Friday, May 31, 2013

Historical Fiction

Here's Indiana Social Studies Standard 7.1.23:


Chronological Thinking, Historical Comprehension, Analysis and Interpretation, Research: Compare perspectives of history in Africa, Asia and the Southwest Pacific using fictional and nonfictional accounts."

(If you're ever wondering what our standards are, you can look them up anytime HERE.)

We looked at some nonfictional accounts in order to complete our Qin Shi Huang Di presentations.  Today we watched the intro to The Mummy: Tomb of the Dragon Emperor.  Much of what we studied was in there - the emperor's brutal rise to power, the building of the great wall, his search for immortality.  But we also noticed the artistic license and fictionalization of the narrative as well.

I'm pretty sure the emperor couldn't manipulate fire with his hands...  Also, this account depicts a witch turning his real army into clay soldiers.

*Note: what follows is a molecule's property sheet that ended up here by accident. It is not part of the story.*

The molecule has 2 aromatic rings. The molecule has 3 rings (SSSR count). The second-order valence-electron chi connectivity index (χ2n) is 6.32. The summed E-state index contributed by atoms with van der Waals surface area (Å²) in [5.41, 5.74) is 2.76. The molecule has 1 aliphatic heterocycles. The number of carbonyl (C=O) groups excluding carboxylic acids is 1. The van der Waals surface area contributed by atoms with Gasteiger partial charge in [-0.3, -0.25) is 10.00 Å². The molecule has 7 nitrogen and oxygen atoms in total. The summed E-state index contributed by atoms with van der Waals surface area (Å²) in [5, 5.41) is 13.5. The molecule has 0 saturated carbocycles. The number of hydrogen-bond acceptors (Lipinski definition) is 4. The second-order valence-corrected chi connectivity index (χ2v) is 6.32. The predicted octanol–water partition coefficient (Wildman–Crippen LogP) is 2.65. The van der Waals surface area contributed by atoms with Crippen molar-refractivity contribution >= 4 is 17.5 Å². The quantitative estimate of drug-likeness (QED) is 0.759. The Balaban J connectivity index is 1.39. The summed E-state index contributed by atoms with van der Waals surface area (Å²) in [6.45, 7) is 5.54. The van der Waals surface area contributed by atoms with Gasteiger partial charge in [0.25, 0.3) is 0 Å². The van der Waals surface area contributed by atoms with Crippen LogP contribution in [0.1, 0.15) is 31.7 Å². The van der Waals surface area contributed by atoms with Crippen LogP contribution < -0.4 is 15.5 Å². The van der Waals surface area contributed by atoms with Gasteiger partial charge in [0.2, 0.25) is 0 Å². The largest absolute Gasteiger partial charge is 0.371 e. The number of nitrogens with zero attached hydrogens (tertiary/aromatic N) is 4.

I love historical fictions, but it does make it difficult to distinguish what really happened from that which was contrived.  

We also took some notes.  But that's not as exciting to talk about.

If you want the extra credit, you have to read and discuss the blog with an adult.  Ask the adult if they've ever read, watched, or listened to any historical fiction.  Talk about it.  Ask if it was difficult to distinguish what was real from what was false.  Then, on a sheet of scrap paper, answer this question: Have they read/watched/listened to historical fiction?  What did they think about it?

Have them sign it.  Make sure your name is on it.  Turn it in on Monday.

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